Placebell©™ is a technology that has been recently introduced to the biopharmaceutical industry to reduce the impact of the placebo response in clinical trials.  This approach considers factors that are unique to each patient – such as personality and patient demographics – as inputs to a proprietary machine learning-based algorithm that calculates a unique score, the Placebell©™ Covariate.  This value predicts which patients will be high placebo responders and can ultimately be used in statistical analyses to reduce data variability related to the placebo response.  Initial data in peripheral neuropathic pain suggests that this approach can reduce variability by as much as 30%, which translates into increased trial power and reduced risk of trial failure.  The advent of these types of new, innovative solutions to critical issues is providing novel opportunities to reduce the risk to drug development programs for pain therapeutics.  


1.        Lipari RN, Park-Lee E. Key Substance Use and Mental Health Indicators in the United States: Results from the 2018 National Survey on Drug Use and Health.; 2019. Accessed February 14, 2020.

2.        Overdose Death Rates | National Institute on Drug Abuse (NIDA). Accessed February 14, 2020.

3.        Weaver A, Matt Caverly PEER REVIEWERS Steve Melek M, Melanie Kuester M, Anne Jackson B. Economic Impact of Non-Medical Opioid Use in the United States Economic Impact of Non-Medical Opioid Use in the United States Annual Estimates and Projections For.; 2019.

4.        Dahlhamer J, Lucas J, Zelaya, C, et al. Prevalence of Chronic Pain and High-Impact Chronic Pain Among Adults — United States, 2016. MMWR Morb Mortal Wkly Rep. 2018;67(36):1001-1006. doi:10.15585/mmwr.mm6736a2

5.        Statement from FDA Commissioner Scott Gottlieb, M.D. on the agency’s 2019 policy and regulatory agenda for continued action to forcefully address the tragic epidemic of opioid abuse | FDA. Accessed February 14, 2020.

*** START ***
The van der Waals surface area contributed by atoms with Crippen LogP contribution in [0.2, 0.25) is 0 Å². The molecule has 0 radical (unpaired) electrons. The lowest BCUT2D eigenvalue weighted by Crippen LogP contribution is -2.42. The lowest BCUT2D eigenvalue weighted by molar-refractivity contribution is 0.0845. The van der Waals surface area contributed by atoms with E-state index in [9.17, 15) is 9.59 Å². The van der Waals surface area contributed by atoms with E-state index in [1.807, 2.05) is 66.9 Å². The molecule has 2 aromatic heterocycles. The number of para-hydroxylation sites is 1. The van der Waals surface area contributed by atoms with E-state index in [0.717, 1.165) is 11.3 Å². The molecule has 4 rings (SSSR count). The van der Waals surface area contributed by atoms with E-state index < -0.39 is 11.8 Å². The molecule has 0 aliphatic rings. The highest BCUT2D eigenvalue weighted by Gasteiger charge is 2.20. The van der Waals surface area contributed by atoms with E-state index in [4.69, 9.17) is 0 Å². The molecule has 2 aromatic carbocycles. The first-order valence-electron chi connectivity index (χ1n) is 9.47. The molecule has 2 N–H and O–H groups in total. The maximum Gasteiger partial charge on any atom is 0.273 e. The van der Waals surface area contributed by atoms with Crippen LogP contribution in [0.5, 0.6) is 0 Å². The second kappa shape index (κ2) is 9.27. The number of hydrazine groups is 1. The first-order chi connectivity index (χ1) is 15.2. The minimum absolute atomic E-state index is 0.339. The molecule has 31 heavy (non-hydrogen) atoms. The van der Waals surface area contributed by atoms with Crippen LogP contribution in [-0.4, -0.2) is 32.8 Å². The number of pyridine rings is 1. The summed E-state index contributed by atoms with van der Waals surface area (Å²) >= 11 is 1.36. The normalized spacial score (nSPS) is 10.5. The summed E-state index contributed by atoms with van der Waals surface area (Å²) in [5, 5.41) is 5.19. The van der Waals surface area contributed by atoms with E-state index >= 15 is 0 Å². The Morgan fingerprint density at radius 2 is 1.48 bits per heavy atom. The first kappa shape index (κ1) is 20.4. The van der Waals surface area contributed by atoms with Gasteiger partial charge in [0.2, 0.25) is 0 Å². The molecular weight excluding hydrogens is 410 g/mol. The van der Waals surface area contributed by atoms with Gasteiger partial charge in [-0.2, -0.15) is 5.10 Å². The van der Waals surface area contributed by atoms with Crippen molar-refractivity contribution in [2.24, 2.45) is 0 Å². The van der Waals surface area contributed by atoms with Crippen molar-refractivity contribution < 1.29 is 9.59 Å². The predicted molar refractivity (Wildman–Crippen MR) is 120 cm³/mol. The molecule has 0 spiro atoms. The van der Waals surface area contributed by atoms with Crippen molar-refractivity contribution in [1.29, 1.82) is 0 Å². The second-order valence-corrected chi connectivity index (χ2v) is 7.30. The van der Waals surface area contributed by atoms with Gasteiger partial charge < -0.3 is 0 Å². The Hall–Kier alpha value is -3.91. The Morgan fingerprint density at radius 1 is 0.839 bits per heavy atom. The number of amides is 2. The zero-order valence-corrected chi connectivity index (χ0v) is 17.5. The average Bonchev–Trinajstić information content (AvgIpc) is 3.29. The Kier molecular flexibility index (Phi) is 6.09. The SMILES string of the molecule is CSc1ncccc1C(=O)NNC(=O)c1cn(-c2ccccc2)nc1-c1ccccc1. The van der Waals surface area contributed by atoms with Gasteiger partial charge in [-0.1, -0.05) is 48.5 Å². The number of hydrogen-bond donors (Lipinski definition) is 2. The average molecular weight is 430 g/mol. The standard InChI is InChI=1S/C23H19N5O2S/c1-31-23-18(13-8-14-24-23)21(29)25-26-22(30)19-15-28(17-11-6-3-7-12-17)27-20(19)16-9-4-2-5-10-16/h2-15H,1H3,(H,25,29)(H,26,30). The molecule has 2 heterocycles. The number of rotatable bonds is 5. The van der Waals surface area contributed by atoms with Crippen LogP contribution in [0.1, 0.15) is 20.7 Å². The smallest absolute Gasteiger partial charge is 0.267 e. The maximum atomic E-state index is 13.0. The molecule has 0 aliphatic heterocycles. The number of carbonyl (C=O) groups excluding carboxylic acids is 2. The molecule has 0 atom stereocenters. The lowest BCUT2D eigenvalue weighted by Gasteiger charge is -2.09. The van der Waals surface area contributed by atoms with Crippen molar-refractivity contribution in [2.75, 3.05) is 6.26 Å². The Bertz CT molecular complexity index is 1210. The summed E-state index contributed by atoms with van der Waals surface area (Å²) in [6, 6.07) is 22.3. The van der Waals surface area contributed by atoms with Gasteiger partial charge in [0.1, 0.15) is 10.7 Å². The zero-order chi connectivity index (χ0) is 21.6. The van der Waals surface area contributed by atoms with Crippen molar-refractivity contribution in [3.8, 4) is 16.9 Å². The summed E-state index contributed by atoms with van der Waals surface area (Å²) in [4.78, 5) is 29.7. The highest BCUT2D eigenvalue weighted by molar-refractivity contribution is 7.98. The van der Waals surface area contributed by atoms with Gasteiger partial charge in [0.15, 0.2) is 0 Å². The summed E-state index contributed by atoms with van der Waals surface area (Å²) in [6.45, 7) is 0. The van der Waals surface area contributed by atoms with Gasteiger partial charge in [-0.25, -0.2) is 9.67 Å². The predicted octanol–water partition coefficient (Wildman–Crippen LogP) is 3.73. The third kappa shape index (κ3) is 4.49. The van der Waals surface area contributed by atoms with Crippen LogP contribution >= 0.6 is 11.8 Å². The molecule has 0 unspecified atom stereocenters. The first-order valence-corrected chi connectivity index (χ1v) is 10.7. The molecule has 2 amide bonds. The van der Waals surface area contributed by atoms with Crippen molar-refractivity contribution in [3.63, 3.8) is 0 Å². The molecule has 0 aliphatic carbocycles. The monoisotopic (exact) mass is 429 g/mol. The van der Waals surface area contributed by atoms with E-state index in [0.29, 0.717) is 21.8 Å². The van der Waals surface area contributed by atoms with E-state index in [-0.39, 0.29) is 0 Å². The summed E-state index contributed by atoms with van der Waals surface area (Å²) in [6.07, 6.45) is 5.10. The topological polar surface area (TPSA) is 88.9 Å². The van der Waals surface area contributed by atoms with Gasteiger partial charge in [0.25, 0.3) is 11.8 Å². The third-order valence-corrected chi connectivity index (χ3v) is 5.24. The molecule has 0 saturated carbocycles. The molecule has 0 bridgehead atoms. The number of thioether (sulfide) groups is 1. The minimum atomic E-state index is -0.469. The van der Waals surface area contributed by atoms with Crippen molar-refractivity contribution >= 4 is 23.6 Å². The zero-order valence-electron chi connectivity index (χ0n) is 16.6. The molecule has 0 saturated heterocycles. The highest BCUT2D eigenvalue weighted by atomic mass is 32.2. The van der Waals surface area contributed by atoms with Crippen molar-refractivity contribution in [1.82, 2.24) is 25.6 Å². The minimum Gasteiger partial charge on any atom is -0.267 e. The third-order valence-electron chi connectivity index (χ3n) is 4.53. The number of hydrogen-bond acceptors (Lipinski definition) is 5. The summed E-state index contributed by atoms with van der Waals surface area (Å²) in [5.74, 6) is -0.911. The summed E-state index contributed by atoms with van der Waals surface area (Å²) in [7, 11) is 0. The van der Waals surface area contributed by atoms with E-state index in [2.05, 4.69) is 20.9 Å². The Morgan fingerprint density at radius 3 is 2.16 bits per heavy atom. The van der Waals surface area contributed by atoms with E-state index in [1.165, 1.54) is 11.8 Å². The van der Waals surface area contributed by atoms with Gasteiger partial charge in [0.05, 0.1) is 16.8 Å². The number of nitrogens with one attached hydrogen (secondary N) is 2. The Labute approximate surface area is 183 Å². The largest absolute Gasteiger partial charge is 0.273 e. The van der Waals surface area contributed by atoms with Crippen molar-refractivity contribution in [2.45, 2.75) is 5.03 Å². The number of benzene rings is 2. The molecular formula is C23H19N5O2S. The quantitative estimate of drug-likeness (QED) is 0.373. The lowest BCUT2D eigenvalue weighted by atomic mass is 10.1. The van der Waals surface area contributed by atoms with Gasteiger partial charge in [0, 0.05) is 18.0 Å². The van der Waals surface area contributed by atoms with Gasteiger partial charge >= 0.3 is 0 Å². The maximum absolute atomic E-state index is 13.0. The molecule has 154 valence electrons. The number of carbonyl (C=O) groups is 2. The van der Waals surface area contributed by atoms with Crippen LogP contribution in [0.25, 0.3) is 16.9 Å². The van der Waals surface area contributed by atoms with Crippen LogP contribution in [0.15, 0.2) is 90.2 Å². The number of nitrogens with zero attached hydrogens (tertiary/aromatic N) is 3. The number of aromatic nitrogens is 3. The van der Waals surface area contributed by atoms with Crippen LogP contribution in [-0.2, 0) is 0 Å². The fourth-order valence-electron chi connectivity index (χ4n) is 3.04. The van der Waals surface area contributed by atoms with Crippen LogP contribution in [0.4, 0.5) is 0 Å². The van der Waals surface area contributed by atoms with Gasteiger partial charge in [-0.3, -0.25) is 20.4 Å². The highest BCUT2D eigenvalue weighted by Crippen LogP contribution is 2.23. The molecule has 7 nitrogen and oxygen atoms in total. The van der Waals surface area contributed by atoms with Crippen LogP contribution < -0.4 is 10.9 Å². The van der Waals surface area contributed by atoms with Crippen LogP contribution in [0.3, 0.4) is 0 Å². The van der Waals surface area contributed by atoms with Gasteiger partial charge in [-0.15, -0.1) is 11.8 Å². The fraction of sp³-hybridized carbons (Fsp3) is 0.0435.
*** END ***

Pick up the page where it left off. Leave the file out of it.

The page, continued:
6.        Thomas D, Wessel C. The State of Innovation in Highly Prevalent Chronic Diseases Volume II: Pain and Addiction Therapeutics.; 2018. Accessed February 14, 2020.

7.        Bannwarth B, Kostine M. Targeting nerve growth factor (NGF) for pain management: What does the future hold for NGF antagonists? Drugs. 2014;74(6):619-626. doi:10.1007/s40265-014-0208-6

8.        Lane NE, Corr M. Osteoarthritis in 2016: Anti-NGF treatments for pain-two steps forward, one step back? Nat Rev Rheumatol. 2017;13(2):76-78. doi:10.1038/nrrheum.2016.224

9.        Colloca L. The Placebo Effect in Pain Therapies. Annu Rev Pharmacol Toxicol. 2019;59(1):191-211. doi:10.1146/annurev-pharmtox-010818-021542

10.      Häuser W, Bartram-Wunn E, Bartram C, Reinecke H, Tölle T. Systematic review: Placebo response in drug trials of fibromyalgia syndrome and painful peripheral diabetic neuropathy – Magnitude and patient-related predictors. Pain. 2011;152(8):1709-1717. doi:10.1016/j.pain.2011.01.050

11.      Corsi N, Colloca L. Placebo and Nocebo Effects: The Advantage of Measuring Expectations and Psychological Factors. Front Psychol. 2017;8(MAR):308. doi:10.3389/fpsyg.2017.00308

12.      Vachon-Presseau E, Berger SE, Abdullah TB, et al. Brain and psychological determinants of placebo pill response in chronic pain patients. Nat Commun. 2018;9(1):1-15. doi:10.1038/s41467-018-05859-1

13.      Reicherts P, Gerdes ABM, Pauli P, Wieser MJ. Psychological placebo and nocebo effects on pain rely on expectation and previous experience. J Pain. 2016;17(2):203-214. doi:10.1016/j.jpain.2015.10.010

14.      Zhou L, Wei H, Zhang H, et al. The Influence of Expectancy Level and Personal Characteristics on Placebo Effects: Psychological Underpinnings. Front Psychiatry. 2019;10(FEB):20. doi:10.3389/fpsyt.2019.00020

15.      Tuttle AH, Tohyama S, Ramsay T, et al. Increasing placebo responses over time in U.S. clinical trials of neuropathic pain. Pain. 2015;156(12):2616-2626. doi:10.1097/j.pain.0000000000000333

Author: Erica Smith


VP, Business Development